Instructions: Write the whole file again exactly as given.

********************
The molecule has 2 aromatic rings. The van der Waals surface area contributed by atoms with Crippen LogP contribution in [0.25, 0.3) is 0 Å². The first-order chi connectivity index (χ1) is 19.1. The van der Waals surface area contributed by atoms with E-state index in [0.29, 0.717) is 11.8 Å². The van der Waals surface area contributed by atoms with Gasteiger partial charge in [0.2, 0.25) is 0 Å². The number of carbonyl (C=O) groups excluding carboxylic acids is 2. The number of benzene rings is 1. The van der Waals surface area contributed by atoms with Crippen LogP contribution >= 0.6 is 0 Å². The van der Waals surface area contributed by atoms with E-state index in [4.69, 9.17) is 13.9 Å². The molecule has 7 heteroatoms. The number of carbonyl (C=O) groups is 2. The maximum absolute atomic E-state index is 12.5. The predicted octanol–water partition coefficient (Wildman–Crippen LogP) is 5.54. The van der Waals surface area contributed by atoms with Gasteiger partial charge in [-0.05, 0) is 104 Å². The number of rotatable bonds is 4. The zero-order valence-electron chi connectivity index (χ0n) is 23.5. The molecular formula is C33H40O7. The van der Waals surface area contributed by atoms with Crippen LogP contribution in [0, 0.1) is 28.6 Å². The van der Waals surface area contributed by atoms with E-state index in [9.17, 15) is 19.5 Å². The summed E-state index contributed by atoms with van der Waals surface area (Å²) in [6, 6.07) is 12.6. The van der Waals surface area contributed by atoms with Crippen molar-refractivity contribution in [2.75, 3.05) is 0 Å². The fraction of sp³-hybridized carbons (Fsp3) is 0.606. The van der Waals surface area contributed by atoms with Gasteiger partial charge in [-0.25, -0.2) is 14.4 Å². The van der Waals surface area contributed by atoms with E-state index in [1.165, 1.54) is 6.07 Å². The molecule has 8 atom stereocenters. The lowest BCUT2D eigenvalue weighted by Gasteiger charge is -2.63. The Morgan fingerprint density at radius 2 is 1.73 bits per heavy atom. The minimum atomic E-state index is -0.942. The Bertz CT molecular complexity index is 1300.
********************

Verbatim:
The molecule has 2 aromatic rings. The van der Waals surface area contributed by atoms with Crippen LogP contribution in [0.25, 0.3) is 0 Å². The first-order chi connectivity index (χ1) is 19.1. The van der Waals surface area contributed by atoms with E-state index in [0.29, 0.717) is 11.8 Å². The van der Waals surface area contributed by atoms with Gasteiger partial charge in [0.2, 0.25) is 0 Å². The number of carbonyl (C=O) groups excluding carboxylic acids is 2. The number of benzene rings is 1. The van der Waals surface area contributed by atoms with Crippen LogP contribution >= 0.6 is 0 Å². The van der Waals surface area contributed by atoms with E-state index in [4.69, 9.17) is 13.9 Å². The molecule has 7 heteroatoms. The number of carbonyl (C=O) groups is 2. The maximum absolute atomic E-state index is 12.5. The predicted octanol–water partition coefficient (Wildman–Crippen LogP) is 5.54. The van der Waals surface area contributed by atoms with Gasteiger partial charge in [-0.05, 0) is 104 Å². The number of rotatable bonds is 4. The zero-order valence-electron chi connectivity index (χ0n) is 23.5. The molecular formula is C33H40O7. The van der Waals surface area contributed by atoms with Crippen LogP contribution in [0, 0.1) is 28.6 Å². The van der Waals surface area contributed by atoms with E-state index in [9.17, 15) is 19.5 Å². The summed E-state index contributed by atoms with van der Waals surface area (Å²) in [6, 6.07) is 12.6. The van der Waals surface area contributed by atoms with Crippen molar-refractivity contribution in [2.75, 3.05) is 0 Å². The fraction of sp³-hybridized carbons (Fsp3) is 0.606. The van der Waals surface area contributed by atoms with Gasteiger partial charge in [-0.25, -0.2) is 14.4 Å². The van der Waals surface area contributed by atoms with E-state index in [1.165, 1.54) is 6.07 Å². The molecule has 8 atom stereocenters. The lowest BCUT2D eigenvalue weighted by Gasteiger charge is -2.63. The Morgan fingerprint density at radius 2 is 1.73 bits per heavy atom. The minimum atomic E-state index is -0.942. The Bertz CT molecular complexity index is 1300.